Science Fair Project Encyclopedia
Airborne Warning and Control System
Airborne Warning and Control System (AWACS) is a radar-based electronic system designed to carry out airborne surveillance, and C3 (command, control and communications) functions for both tactical and air defence forces. The radome system is designed and built by Boeing (Defense & Space Group) using Northrop Grumman radar and flown on either the E-3 Sentry aircraft (Boeing 707) or more recently a modified Boeing 767.
Modern AWACS systems can detect aircraft from up to 400 km away, well out of range of any anti-air weapons. In air-to-air combat, AWACS systems can communicate with friendly aircraft, extend their sensor range and give them added stealth, since they no longer need their own active radar to detect threats.
The USAF has an inventory of 33 E-3 Sentry aircraft, the majority of which are located at Tinker Air Force Base in Oklahoma. The Air Battle Manager Badge and the Weapons Director Badge are two Air Force badges which are authorized for personnel assigned to E-3 aircraft.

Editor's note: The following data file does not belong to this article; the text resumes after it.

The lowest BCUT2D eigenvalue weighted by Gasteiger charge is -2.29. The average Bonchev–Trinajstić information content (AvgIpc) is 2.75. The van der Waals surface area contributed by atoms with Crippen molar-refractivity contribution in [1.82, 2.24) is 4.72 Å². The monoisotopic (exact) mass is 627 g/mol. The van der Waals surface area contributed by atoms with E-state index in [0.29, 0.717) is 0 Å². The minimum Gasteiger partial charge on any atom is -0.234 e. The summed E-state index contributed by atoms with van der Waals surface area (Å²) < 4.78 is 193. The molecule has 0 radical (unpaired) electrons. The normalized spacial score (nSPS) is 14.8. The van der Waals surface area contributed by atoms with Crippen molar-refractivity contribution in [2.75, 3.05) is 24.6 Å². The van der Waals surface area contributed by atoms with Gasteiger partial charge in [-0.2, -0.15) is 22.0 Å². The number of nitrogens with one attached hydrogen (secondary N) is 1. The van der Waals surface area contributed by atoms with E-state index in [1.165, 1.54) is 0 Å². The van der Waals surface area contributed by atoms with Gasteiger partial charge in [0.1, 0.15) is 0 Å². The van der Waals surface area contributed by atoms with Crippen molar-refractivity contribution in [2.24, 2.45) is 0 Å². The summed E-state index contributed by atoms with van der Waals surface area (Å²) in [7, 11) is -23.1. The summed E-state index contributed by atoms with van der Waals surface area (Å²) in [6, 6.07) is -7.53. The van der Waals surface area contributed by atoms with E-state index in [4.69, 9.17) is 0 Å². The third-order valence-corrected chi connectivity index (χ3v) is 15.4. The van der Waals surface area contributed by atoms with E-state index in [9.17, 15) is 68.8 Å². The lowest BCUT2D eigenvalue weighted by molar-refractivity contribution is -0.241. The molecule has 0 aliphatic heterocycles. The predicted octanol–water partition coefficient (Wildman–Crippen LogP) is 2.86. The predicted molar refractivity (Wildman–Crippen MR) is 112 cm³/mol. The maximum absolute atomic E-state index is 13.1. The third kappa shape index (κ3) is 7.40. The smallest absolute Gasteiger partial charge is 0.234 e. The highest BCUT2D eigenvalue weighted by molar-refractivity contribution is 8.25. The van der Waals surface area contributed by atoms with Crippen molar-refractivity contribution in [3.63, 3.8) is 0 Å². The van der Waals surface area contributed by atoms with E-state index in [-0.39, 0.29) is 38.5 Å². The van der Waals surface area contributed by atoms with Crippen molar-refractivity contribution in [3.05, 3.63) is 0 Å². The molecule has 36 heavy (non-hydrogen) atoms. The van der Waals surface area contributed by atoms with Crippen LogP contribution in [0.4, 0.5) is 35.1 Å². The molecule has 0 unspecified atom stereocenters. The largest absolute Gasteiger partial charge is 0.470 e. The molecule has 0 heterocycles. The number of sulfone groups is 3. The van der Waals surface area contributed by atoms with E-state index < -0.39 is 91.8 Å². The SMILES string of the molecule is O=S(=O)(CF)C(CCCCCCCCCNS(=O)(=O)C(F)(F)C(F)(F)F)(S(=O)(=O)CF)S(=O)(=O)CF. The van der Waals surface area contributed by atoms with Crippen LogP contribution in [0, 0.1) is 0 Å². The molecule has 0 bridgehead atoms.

NATO also has 17 (originally 18, but one was lost due to an accident) E-3 Sentry aircraft, stationed in Geilenkirchen , Germany.
In USAF service, this role is to be taken over by the E-10 MC2A.
In Soviet service, the Beriev A-50 "Mainstay" is an AWACS conversion of the standard Ilyushin Il-76 "Candid" strategic airlifter. Systems integration and radar performance are considered to be marketedly inferior to the E-3. Several foreign countries (Iraq, China, and India) have also used the Il-76 as the base platform for their own airborne radar needs.
- FAS.org E-3 Sentry information
- Boeing AWACS website
- Listen here to a French AWACS (callsign Cyrano) in contact with their commandpost 'Veilleur', monitored by the Frequency Monitor Centre, audiofile is in French...
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